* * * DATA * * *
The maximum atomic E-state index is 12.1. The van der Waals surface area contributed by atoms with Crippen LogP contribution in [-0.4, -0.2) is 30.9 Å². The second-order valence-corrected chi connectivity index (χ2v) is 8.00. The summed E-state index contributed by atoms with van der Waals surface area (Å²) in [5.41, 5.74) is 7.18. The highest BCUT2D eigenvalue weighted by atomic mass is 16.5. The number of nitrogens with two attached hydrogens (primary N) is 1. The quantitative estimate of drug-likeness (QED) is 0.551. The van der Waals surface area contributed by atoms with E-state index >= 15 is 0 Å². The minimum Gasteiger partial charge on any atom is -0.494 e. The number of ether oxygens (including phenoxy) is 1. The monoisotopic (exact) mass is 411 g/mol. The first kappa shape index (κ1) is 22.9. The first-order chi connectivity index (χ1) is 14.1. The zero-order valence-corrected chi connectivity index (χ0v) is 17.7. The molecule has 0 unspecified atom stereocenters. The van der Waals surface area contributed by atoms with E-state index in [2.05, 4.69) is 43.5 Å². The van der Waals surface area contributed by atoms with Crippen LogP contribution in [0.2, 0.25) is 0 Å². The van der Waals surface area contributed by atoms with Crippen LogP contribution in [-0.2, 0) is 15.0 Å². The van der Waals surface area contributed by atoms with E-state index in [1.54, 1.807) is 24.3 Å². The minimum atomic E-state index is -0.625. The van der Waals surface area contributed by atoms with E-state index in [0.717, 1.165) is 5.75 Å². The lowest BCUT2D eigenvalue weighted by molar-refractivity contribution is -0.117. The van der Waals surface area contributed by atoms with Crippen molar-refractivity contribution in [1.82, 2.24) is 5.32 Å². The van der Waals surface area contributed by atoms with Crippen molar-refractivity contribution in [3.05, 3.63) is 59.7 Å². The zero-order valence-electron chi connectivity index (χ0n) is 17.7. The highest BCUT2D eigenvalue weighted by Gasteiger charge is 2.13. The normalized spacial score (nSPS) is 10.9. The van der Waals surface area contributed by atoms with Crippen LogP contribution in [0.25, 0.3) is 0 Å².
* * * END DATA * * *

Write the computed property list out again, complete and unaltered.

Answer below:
The maximum atomic E-state index is 12.1. The van der Waals surface area contributed by atoms with Crippen LogP contribution in [-0.4, -0.2) is 30.9 Å². The second-order valence-corrected chi connectivity index (χ2v) is 8.00. The summed E-state index contributed by atoms with van der Waals surface area (Å²) in [5.41, 5.74) is 7.18. The highest BCUT2D eigenvalue weighted by atomic mass is 16.5. The number of nitrogens with two attached hydrogens (primary N) is 1. The quantitative estimate of drug-likeness (QED) is 0.551. The van der Waals surface area contributed by atoms with E-state index >= 15 is 0 Å². The minimum Gasteiger partial charge on any atom is -0.494 e. The number of ether oxygens (including phenoxy) is 1. The monoisotopic (exact) mass is 411 g/mol. The first kappa shape index (κ1) is 22.9. The first-order chi connectivity index (χ1) is 14.1. The zero-order valence-corrected chi connectivity index (χ0v) is 17.7. The molecule has 0 unspecified atom stereocenters. The van der Waals surface area contributed by atoms with E-state index in [2.05, 4.69) is 43.5 Å². The van der Waals surface area contributed by atoms with Crippen LogP contribution in [0.2, 0.25) is 0 Å². The van der Waals surface area contributed by atoms with Crippen LogP contribution in [-0.2, 0) is 15.0 Å². The van der Waals surface area contributed by atoms with E-state index in [1.54, 1.807) is 24.3 Å². The minimum atomic E-state index is -0.625. The van der Waals surface area contributed by atoms with E-state index in [0.717, 1.165) is 5.75 Å². The lowest BCUT2D eigenvalue weighted by molar-refractivity contribution is -0.117. The van der Waals surface area contributed by atoms with Crippen molar-refractivity contribution in [1.82, 2.24) is 5.32 Å². The van der Waals surface area contributed by atoms with Crippen molar-refractivity contribution in [3.05, 3.63) is 59.7 Å². The zero-order valence-electron chi connectivity index (χ0n) is 17.7. The highest BCUT2D eigenvalue weighted by Gasteiger charge is 2.13. The normalized spacial score (nSPS) is 10.9. The van der Waals surface area contributed by atoms with Crippen LogP contribution in [0.25, 0.3) is 0 Å².